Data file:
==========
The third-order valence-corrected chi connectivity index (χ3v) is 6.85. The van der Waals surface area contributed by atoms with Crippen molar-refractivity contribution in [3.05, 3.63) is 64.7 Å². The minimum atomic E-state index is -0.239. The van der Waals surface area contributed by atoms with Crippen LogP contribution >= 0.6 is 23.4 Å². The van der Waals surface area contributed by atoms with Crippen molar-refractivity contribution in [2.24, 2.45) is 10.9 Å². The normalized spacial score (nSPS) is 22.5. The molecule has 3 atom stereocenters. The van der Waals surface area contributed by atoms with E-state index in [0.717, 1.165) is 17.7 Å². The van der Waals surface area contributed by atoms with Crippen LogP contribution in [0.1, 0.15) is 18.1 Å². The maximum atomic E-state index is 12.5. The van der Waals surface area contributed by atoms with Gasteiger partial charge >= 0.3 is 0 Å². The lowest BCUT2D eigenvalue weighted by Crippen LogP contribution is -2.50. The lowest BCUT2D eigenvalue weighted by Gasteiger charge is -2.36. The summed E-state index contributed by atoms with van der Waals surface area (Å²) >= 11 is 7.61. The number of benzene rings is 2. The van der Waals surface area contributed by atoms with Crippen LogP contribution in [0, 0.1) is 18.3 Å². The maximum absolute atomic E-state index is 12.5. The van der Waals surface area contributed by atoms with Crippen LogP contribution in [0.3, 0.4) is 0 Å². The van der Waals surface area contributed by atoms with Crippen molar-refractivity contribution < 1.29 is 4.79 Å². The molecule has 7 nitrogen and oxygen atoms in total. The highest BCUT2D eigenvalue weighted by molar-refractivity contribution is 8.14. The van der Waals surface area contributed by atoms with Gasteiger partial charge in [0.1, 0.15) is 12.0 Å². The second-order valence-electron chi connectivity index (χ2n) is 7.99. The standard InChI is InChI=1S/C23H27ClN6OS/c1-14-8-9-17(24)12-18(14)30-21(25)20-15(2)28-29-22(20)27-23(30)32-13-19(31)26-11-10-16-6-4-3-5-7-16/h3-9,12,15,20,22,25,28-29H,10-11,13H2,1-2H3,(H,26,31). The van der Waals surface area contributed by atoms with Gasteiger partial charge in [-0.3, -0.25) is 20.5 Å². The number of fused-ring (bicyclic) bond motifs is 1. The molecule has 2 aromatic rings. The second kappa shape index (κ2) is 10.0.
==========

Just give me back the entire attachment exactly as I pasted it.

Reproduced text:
The third-order valence-corrected chi connectivity index (χ3v) is 6.85. The van der Waals surface area contributed by atoms with Crippen molar-refractivity contribution in [3.05, 3.63) is 64.7 Å². The minimum atomic E-state index is -0.239. The van der Waals surface area contributed by atoms with Crippen LogP contribution >= 0.6 is 23.4 Å². The van der Waals surface area contributed by atoms with Crippen molar-refractivity contribution in [2.24, 2.45) is 10.9 Å². The normalized spacial score (nSPS) is 22.5. The molecule has 3 atom stereocenters. The van der Waals surface area contributed by atoms with E-state index in [0.717, 1.165) is 17.7 Å². The van der Waals surface area contributed by atoms with Crippen LogP contribution in [0.1, 0.15) is 18.1 Å². The maximum atomic E-state index is 12.5. The van der Waals surface area contributed by atoms with Gasteiger partial charge >= 0.3 is 0 Å². The lowest BCUT2D eigenvalue weighted by Crippen LogP contribution is -2.50. The lowest BCUT2D eigenvalue weighted by Gasteiger charge is -2.36. The summed E-state index contributed by atoms with van der Waals surface area (Å²) >= 11 is 7.61. The number of benzene rings is 2. The van der Waals surface area contributed by atoms with Crippen LogP contribution in [0, 0.1) is 18.3 Å². The maximum absolute atomic E-state index is 12.5. The van der Waals surface area contributed by atoms with Crippen LogP contribution in [0.3, 0.4) is 0 Å². The van der Waals surface area contributed by atoms with Crippen molar-refractivity contribution < 1.29 is 4.79 Å². The molecule has 7 nitrogen and oxygen atoms in total. The highest BCUT2D eigenvalue weighted by molar-refractivity contribution is 8.14. The van der Waals surface area contributed by atoms with Gasteiger partial charge in [0.1, 0.15) is 12.0 Å². The second-order valence-electron chi connectivity index (χ2n) is 7.99. The standard InChI is InChI=1S/C23H27ClN6OS/c1-14-8-9-17(24)12-18(14)30-21(25)20-15(2)28-29-22(20)27-23(30)32-13-19(31)26-11-10-16-6-4-3-5-7-16/h3-9,12,15,20,22,25,28-29H,10-11,13H2,1-2H3,(H,26,31). The van der Waals surface area contributed by atoms with Gasteiger partial charge in [-0.3, -0.25) is 20.5 Å². The number of fused-ring (bicyclic) bond motifs is 1. The molecule has 2 aromatic rings. The second kappa shape index (κ2) is 10.0.